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Bright light therapy is an effective treatment for seasonal affective
disorder and non-seasonal depression. Depression and anxiety are common
psychiatric comorbidities in epilepsy.
To examine the efficacy of bright light therapy for symptoms of anxiety
and depression in adults with focal epilepsy (trial registration at
We recruited 101 adults with medically intractable focal epilepsy.
Participants completed the Hospital Anxiety and Depression Scale (HADS)
at the beginning (T1) and end of a 12-week baseline period
(T2) and again after 12 weeks of daily light therapy
(T3), with 51 participants using a high-intensity light box
and 50 using a low-intensity one. Seizure diaries were kept throughout
the baseline and trial period.
A total of 58 patients completed the trial. Anxiety and depression scores
were significantly reduced following the light therapy at T3
in both the high- and low-intensity groups.
Light therapy resulted in a significant reduction in symptoms of anxiety
and depression but we did not find any differences between high- v.
low-intensity treatment This may, therefore, be an effective treatment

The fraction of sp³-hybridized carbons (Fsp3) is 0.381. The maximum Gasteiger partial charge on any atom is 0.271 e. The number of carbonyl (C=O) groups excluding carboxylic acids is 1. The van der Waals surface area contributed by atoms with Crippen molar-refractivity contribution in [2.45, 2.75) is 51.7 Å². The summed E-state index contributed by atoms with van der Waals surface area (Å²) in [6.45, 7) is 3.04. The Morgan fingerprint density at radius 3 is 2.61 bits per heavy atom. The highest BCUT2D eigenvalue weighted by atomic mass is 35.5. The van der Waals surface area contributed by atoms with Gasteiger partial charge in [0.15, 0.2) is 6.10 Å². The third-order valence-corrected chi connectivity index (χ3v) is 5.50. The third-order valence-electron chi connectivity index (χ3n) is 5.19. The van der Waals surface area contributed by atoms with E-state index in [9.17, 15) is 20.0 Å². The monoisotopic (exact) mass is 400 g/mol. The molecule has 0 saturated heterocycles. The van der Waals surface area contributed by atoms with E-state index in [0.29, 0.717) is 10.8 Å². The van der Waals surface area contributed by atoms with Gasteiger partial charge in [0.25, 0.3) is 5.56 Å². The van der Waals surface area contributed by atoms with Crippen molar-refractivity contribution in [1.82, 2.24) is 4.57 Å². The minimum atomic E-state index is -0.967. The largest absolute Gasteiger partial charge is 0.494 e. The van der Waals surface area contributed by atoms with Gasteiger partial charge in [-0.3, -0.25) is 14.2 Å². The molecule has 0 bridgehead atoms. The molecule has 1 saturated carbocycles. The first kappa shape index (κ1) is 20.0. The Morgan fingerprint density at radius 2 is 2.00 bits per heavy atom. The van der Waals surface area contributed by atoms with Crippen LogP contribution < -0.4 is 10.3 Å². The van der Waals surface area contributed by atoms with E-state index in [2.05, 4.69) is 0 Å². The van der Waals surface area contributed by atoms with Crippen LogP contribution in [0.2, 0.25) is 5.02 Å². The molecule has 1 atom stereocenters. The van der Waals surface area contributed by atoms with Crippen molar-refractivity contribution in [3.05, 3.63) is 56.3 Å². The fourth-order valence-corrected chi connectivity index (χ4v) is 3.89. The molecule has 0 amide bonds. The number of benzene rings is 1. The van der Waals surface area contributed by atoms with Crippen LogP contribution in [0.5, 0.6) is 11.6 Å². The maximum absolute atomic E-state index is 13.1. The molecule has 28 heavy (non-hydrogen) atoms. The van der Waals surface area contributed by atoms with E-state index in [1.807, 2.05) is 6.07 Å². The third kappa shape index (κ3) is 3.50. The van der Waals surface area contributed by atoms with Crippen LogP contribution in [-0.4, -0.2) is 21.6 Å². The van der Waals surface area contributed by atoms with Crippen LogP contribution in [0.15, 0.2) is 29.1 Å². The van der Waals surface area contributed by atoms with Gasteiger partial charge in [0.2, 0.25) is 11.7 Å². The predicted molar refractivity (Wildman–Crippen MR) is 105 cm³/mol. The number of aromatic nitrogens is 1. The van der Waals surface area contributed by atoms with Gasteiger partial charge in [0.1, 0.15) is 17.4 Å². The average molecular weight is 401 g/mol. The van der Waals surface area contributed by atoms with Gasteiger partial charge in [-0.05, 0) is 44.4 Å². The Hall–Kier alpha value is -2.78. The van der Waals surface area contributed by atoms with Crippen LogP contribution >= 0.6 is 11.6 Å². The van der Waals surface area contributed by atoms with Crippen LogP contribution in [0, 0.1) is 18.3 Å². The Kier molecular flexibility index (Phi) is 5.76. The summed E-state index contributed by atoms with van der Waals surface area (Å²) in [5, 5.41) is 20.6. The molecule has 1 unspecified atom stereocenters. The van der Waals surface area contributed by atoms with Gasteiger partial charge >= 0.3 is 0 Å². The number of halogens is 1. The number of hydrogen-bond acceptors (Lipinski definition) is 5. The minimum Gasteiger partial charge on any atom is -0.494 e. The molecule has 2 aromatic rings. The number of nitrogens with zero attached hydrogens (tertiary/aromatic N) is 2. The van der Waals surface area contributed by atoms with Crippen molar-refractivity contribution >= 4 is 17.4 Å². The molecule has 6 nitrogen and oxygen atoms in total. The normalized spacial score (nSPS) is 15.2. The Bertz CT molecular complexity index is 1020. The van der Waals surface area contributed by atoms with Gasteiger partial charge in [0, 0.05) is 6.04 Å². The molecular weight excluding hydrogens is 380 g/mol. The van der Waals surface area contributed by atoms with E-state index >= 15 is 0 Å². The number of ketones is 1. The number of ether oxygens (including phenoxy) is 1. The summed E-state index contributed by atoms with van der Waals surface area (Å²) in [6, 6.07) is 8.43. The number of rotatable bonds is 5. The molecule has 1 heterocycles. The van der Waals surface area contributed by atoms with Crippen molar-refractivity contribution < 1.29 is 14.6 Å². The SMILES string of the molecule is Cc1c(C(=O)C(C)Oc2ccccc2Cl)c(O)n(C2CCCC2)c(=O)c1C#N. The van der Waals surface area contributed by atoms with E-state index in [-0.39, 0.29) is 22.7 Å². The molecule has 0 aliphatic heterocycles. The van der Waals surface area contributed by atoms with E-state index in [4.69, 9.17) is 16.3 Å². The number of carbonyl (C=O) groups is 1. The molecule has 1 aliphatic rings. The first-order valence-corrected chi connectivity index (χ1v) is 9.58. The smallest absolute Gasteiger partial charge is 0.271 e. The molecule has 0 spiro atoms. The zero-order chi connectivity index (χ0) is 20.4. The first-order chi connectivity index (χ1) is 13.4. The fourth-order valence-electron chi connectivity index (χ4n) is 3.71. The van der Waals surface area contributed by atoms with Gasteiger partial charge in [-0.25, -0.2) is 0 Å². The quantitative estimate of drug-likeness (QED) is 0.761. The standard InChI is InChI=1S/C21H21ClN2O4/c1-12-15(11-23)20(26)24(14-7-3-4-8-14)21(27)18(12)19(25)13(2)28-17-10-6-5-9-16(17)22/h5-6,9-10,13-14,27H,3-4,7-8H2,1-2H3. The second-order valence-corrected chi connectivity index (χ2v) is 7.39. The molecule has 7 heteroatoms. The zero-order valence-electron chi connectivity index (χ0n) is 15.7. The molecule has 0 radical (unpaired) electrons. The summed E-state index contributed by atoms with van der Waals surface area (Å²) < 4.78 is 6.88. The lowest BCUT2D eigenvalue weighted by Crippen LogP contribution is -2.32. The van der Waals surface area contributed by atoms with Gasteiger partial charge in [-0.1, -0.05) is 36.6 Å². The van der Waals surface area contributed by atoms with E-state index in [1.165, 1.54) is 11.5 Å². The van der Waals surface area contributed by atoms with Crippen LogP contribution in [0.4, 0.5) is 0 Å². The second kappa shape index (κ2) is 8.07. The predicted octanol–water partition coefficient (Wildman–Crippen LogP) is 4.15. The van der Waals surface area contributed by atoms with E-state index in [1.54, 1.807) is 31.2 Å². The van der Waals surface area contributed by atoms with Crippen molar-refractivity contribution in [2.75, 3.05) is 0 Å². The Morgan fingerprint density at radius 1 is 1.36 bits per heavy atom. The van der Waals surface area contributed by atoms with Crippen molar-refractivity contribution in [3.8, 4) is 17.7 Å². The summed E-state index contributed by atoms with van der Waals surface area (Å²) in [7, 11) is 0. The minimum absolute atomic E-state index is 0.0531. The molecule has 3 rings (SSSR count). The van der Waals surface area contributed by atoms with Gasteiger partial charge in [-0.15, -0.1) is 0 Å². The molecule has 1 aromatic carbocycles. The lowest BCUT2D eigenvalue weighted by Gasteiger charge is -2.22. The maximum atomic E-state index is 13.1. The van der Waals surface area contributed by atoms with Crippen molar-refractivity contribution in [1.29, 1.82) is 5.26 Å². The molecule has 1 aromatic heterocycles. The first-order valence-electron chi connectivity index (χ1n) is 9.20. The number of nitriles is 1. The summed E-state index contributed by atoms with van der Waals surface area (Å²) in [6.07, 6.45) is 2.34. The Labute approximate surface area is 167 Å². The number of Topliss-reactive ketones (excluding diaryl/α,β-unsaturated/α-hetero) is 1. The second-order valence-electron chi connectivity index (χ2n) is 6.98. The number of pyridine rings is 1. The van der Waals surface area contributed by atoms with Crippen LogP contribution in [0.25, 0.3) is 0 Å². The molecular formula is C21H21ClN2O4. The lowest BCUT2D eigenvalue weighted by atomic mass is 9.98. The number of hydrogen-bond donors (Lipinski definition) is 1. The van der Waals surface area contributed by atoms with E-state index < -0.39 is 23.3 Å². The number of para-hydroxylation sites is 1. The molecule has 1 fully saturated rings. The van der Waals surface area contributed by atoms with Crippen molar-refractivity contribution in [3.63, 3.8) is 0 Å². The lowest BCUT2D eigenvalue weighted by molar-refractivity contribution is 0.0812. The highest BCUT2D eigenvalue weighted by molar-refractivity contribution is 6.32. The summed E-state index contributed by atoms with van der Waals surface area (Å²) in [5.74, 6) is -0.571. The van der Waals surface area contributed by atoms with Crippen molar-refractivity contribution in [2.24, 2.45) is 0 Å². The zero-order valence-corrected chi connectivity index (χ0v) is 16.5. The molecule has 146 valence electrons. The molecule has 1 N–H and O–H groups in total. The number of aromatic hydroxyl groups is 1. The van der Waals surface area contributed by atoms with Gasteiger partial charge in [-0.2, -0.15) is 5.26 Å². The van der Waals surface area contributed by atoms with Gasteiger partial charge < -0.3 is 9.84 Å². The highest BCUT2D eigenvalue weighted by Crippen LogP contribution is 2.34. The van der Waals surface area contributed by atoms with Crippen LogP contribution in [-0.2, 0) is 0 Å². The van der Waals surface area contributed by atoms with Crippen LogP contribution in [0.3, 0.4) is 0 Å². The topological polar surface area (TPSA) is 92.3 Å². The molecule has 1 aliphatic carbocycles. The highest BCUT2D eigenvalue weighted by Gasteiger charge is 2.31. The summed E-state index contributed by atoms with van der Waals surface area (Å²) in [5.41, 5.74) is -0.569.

for symptoms of low mood in epilepsy at lower intensities than those
typically used to treat seasonal affective disorder. Further work is
needed to investigate this possibility with an adequate placebo
Simon Shorvon, The National Hospital for Neurology and Neurosurgery, National Society for Epilepsy, Gerrards Cross Chalfont Centre for Epilepsy, Chalfont St Peter, Buckinghamshire SL9 ORJ, England,
Dominic Heaney, The National Hospital for Neurology and Neurosurgery, National Society for Epilepsy, Gerrards Cross Chalfont Centre for Epilepsy, Chalfont St Peter, Buckinghamshire SL9 ORJ, England
This chapter outlines and defines the epidemiology and etiology of epilepsy, and explains how these issues are closely related to the present systems of defining and classifying epilepsy. It highlights the issues particularly relevant to women. Epileptic seizures are produced by an abnormal rhythmic and repetitive discharge of neurons, either localized to a particular part of the brain (the 'focal' area) or 'generalized' throughout the whole cerebral cortex. Adults may also develop idiopathic epilepsy or epilepsy that is caused by pathologies developed in childhood. Many people suspect a genetic cause for their epilepsy and are afraid that they might pass it on to their children. The chapter describes the major techniques used to investigate epilepsy. New techniques such as single-photon emission computed tomography (SPECT), positron emission tomography (PET), and functional magnetic resonance imaging (MRI) can examine the functioning of patients' brains without the need to perform invasive surgical techniques.
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